ABOUT the same time as the troubles of Korkyra occurred, Nikias the Athenian general conducted an armament against the rocky island of Minôa, which lay at the mouth of the harbour of Megara, and was occupied by a Megarian fort and garrison. It was fortified and made an Athenian possession, since it was eminently convenient to keep up an effective blockade against the Megarian harbour, which the Athenians had hitherto done only from the opposite shore of Salamis. 1
Though Nikias, son of Nikêratus, had been for some time conspicuous in public life, and is said to have been more than once Stratêgus along with Periklês, this is the first occasion on which Thukydidês introduces him to our notice. He appears to have enjoyed, on the whole, a greater and more constant personal esteem than any citizen of Athens, from the present time down to his death. In wealth and in family, he ranked among the first class of Athenians: in political character, Aristotle placed him, together with Thukydidês, son of Melêsias, and Theramenês, above all other names in Athenian history - seemingly even above Periklês. 2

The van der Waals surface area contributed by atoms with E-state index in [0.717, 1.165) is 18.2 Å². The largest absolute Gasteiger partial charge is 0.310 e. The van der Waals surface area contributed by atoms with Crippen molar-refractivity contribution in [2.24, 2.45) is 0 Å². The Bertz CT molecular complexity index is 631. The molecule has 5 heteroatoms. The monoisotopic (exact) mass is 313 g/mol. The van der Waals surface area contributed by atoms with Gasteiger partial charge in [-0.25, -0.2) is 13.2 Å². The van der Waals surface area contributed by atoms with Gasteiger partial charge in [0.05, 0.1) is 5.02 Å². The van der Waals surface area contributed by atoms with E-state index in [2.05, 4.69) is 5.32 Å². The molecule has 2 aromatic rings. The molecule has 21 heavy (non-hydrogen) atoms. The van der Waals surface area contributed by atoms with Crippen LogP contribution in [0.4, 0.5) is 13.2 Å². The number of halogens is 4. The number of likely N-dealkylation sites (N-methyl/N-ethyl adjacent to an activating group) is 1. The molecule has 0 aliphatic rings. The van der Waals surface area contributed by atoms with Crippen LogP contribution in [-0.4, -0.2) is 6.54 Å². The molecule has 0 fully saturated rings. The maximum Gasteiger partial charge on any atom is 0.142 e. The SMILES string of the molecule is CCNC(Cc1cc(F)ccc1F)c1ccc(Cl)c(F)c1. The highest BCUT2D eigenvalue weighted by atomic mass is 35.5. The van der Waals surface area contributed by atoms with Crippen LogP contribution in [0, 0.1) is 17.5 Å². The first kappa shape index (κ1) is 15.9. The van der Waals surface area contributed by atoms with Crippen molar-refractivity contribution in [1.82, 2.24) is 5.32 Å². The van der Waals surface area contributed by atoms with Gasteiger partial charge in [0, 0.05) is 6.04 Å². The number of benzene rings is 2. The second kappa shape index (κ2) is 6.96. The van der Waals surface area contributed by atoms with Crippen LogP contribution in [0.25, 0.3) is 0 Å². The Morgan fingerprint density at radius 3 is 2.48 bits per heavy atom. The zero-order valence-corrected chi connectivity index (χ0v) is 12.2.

Such a criticism, from Aristotle, deserves respectful attention, though the facts before us completely belie so lofty an estimate. It marks, however, the position occupied by Nikias in Athenian politics, as the principal person of what may be called the conservative party, succeeding Kimon and Thukydidês, and preceding Theramenês. Nikias represents the party accommodating itself to a sovereign democracy, and existing in the form of common sentiment rather than of common purposes. And it is a remarkable illustration of the real temper of the Athenian people, that a man of this character, known as an aristocrat, but not feared as such, and doing his duty sincerely to the democracy,
1 Minôa has now ceased to be an island, and is a hill on the mainland near the shore. - ED.
2 Plutarch, Nikias, c. 2, 3; [Ath. Pol., c. 28. - ED.]